When we walk into Republican Congressman John Curtis’ new home in Provo, Utah, he jokes, “Don’t be shocked — this is a climate-friendly home.”
We’ve arrived for a house tour, and he’s almost giddy with excitement to show off the home features that, he says, are saving his family thousands of dollars a year while showcasing the potential of clean home technology.
The conservative climate leader gave The Cool Down an exclusive look at his tricked-out new house, including the features that often leave him impressed at his own monthly savings.
“What I love to brag about is my utility bill,” Curtis told us.
Geothermal Heat Pump
For heating and cooling his home, Rep. Curtis landed on a geothermal, or “ground source,” heat pump.
To heat or cool the home, liquid runs through pipes that are typically laid 6 to 7 feet underground and then goes through a heat pump exchange. Curtis says the device is saving him up to 70% on HVAC costs compared to a normal system and comes with a 30% federal tax credit. And what about those rumors that heat pumps don’t work in cold climates like in Utah?
“I can just tell you that my geothermal system did fantastic in a very cold winter,” Curtis said.
The family installed LED lightbulbs throughout the house, which emit less heat, use less energy, and reduce electricity costs.
“They’re inexpensive and a great place to start if you’re wondering what you can do to be friendly to the environment,” Curtis said.
TCD x JOHN CURTIS
With 30 solar panels on his roof, Rep. Curtis says he’s saving $300-$400 a month on his utility bill.
“This is an easy investment,” he told us. “Because over time, they pay off over and over again.”
“I think insulation is probably one of the most overlooked features of a home in making it not only energy efficient but saving on utility bills,” Curtis told us.
Curtis “went big” on insulation, with 18 inches of insulation on his attic floor and 2 inches of foam spray on the attic walls and beneath the basement floor. Homeowners can get a 30% tax credit for insulation upgrades, and utility companies will often do a free or low-cost energy audit to help assess whether you need better insulation.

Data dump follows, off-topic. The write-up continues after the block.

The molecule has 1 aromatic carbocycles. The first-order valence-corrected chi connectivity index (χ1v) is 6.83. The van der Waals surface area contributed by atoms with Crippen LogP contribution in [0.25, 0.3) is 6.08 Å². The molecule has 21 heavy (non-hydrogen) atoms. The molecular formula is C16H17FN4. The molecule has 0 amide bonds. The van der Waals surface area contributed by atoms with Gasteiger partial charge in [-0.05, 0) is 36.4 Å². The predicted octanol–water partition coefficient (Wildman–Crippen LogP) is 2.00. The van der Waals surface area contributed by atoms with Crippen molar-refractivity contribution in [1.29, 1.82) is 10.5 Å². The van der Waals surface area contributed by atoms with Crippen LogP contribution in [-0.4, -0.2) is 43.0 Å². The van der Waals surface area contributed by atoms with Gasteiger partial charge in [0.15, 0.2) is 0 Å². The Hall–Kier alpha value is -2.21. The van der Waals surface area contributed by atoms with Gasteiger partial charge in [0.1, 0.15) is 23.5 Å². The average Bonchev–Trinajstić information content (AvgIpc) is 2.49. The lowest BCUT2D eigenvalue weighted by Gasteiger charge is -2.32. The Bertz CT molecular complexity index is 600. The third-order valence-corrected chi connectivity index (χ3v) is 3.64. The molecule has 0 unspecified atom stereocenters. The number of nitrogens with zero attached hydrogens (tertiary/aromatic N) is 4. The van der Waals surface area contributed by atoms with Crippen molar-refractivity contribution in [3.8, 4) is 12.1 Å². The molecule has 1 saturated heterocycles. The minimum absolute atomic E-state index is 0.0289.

By installing low-flow toilets, Curtis conserves water and saves on his water bill. They’re often no more expensive than regular toilets and can help you save up to 13,000 gallons of water and more than $140 every year.
Although he was “a skeptic at first,” Curtis installed a bidet on his toilet.
“It’s actually really nice,” he said. “The seat warms up, and we hardly ever use a roll of toilet paper.”
Bidets can save between $180 and $350 a year on toilet paper and use only an eighth of a gallon per flush versus 37 gallons of water needed to produce toilet paper.
Curtis and his wife love their Harvest Right Freeze Drier, which freeze-dries foods for up to 25 years.
Scraps and leftovers — from fruits and veggies to meat, eggs, ice cream, and even Oreos — go in the drier and then are stored in vacuum-sealed bags in their basement to enjoy for literally years to come. While it’s a significant initial investment, Americans waste an estimated $1,500 a year on food waste, which also creates toxic methane gas. Go deeper into Curtis’ food hack here.
“This is a real way to actually save money and cut down on that food bill,” the congressman said.
Curtis has six children and a 16th grandchild on the way, so it was important for him to have a great, big-family-sized yard. They mapped out the size of a grass volleyball court and used rock landscapes to conserve water, which is incredibly important given the ongoing drought in Utah.
As the Republican Representative from the 3rd District in Utah and the founder of the Conservative Climate Caucus, which counts about a third of House Republicans as members, it was important to Curtis that his new home shows how he practices what he preaches. Read here for more on how Curtis is busting conservative climate myths.
“I wanted to make sure that in my own life, I was doing what I could to be friendly to the climate,” he told us. “When I speak to my friends, conservatives and fellow Republicans, a lot of times they don’t automatically associate the value that comes with making climate-friendly changes. Even if somebody’s not doing these things for the impact on the environment, the financial sense is what really should capture all of us.”
Other than some additional upfront costs, which can be offset by tax credits and creative financing, Curtis told us he sees no sacrifices involved with adding climate-friendly features.
“What surprises me most about living in a climate-friendly home is day to day, it’s really no different than any other home,” he said. “Except that there are certain features that make the house more comfortable. All these small things, the more insulation, the 2 inches under the floor and things like that, they’re small, but they all add up.”
But as we wrap the tour, Curtis is quick to point out that he’s not perfect.
“One of my worries in talking about this is, it’s obvious I could have done more,” he says. “For those of you who are going to be mad, you’re right. And for those of you who think, ‘I could never do this,’ you can.”
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